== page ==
The last three days have blurred past the Murphy family. Late night on Tuesday, Todd Murphy calls his father Jamie, who is in Moama, Victoria, and tells him that he would make his Test debut in Nagpur. The next evening the family were on the flight to Todd’s city of destiny.
“I don’t know what we packed in the suitcase. I forgot to even pack my clothes into the suitcase,” says Jamie, bursting into a self-deprecatory crackle, his eyes still travel-weary.
Just in time for the Test, Jamie and Co, scrambled to Nagpur, sorting out visa, tickets and booking a hotel. Before the jet-lagged father had settled in, before his body had accustomed to the time zone, he was watching, in as much as shock as joy, his son pick a five-for on debut. With a tired grin, he says: “It was worth all the effort. Just to see him make his debut was great, and to see him pick the wickets was a tremendous feeling.”
It’s the most memorable day of his life—later his son would say the same. But around the same time last year, the day looked distant. Todd, his voice quivering in the excitement of the moment, says: “I have never imagined a day like this.” Just two years ago had he made his first-class debut, just six years ago had he decided to pick off-spin bowling. For much of his teenage years, he fancied himself as a batsman, his old man too was a hard-hitting batsman who played alongside Shane Warne for a couple of years at the St Kilda Club, who bowled medium pace.
But a chance meeting with now New Zealand women’s coach Chris Howard changed his life forever. Howard was attending an U-16 pathway programme in Rochester, a speck on the map of Victoria, with his son, when he stumbled on Todd.
He queried about him with the local coach, who, according to australia.com.au, told him that “he’s a batter that bowls a bit of medium pace, he’s just stuffing around”. But Howard was certain he had unearthed a little gem, if uncut, and invited him to his club Sandhurst Cricket Club in Bendigo. From there, he made rapid progress to break into the U-19 Australia team and then graduate to first-class cricket, the A team and then being handed the Baggy Green by his idol Nathan Lyon. Todd says it was the A tour to Sri Lanka that made the biggest difference in his life. “Observing everything and competing in the nets and bowling to the Sri Lankans, I took a lot of confidence out of that and reflected and went back, trusted myself a bit more, and thought ‘what I’ve got can be good enough’ and believe in that” he says.
But a five-wicket haul on debut was beyond his wildest imagination. His father would banter: “I think he got lucky with a couple of wickets, but we would take that.” If indeed he was fortunate with a couple of wickets, he was merely being rewarded for his persistence and diligence. The subcontinent is a hard place to tour for overseas spinners, even Shane Warne would readily admit. The legendary spinner had to wait for nine Tests for his first five-wicket haul in India.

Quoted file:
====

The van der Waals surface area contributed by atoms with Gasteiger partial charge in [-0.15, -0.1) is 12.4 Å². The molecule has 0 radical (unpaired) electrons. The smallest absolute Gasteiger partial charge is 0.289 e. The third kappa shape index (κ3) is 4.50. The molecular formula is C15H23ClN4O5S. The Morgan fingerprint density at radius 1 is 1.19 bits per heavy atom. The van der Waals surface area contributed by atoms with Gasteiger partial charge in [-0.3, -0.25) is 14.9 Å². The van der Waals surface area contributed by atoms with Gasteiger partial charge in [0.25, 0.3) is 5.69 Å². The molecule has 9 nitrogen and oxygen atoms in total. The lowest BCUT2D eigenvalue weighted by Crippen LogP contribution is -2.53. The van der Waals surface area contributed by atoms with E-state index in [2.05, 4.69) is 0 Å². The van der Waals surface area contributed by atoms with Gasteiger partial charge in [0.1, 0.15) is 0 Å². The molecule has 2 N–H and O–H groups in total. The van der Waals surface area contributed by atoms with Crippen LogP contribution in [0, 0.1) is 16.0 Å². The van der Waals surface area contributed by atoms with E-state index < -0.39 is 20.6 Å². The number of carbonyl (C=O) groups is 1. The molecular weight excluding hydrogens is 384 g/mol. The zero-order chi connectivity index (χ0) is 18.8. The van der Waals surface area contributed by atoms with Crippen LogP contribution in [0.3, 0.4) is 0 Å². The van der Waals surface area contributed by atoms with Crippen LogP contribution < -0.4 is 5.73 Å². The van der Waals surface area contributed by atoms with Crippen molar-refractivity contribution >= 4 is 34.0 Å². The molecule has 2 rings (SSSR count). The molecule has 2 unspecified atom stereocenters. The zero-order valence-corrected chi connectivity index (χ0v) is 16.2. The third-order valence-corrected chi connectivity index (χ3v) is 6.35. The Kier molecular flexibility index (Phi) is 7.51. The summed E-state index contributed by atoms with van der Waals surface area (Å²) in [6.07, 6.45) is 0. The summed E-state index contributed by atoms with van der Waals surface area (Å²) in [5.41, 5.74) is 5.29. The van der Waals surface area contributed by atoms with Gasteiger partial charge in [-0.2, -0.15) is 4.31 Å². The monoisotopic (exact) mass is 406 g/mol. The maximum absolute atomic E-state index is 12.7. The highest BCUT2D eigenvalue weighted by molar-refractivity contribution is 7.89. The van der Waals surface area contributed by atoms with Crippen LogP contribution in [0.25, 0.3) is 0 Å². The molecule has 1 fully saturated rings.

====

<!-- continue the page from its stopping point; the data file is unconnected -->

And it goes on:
But Todd was neither overawed not overexcited by the occasion. The 22-year-old spinner, custard-blonde haired like Warne, did not attempt the extravagant, did not rip his fingers for extreme turn, and resisted the temptation to experiment. “Please, please, don’t compare Warnie and me,” he implores the media.
A supreme sense of self-belief and self-awareness shining through him, he bowled what the surface and the context of the match demanded, strangle the batsmen, probe tight length, bowl within the stumps, and not bowl gift balls. He leaked just 10 fours in the entire game, not a single six was struck off him, which reflects his unwavering discipline, his ability to pound one area of the pitch consistently and relentlessly. He hardly bowled full, or provided width to cut, and was unerringly on the stumps. Not too many off-spinners have bowled as effectively as Murphy in their maiden India trip, fewer still have bargained a five-for. Jason Krezja did pick eight on debut at this very ground, but he conceded 208 runs too at an economy rate of 4.90.
The biggest difference between him and Lyon, apart from discipline in length, was that Murphy bowled considerably quicker, some of his balls nudging 95kmh. He was also flatter through the air. It was what the slow-turning surface demanded too. Lyon was extracting more turn but batsmen had ample time to hang back and play with the turn. With Todd, they were forced to play on the front-foot, stretch out to the pitch of the ball and block. His methods were unfashionable but profitable on the surface, and kept Australia in the game until the unbroken eighth wicket stand of 81 runs between Ravindra Jadeja and Axar Patel put the game seemingly beyond their grasp.
All five wickets wore the stamp of his method than magic. He devoured KL Rahul towards the end of Day One with the one that gripped and turned, aided partially by the surface. Then in the morning, he made one turn back into the pads of Ravi Ashwin, a master off-spinner himself, after locking him down with those that slid away with the angle. The scalps of Cheteshwar Pujara and Virat Kohli owed to the batsmen’s indiscretion or rather clumsiness, but perhaps it could have been him laying a ruse too. Starve them and feed them with leg-side munchies. He made KS Bharat push forward with the pad in front of the bat to nail him in front of the wicket.
Whatever be it, luck or deception, the Murphy household would take it. And for them the eleventh-hour scramble for flight and Todd’s five-for on debut would all seem like a day out of a fairy tale that would take time to sink in.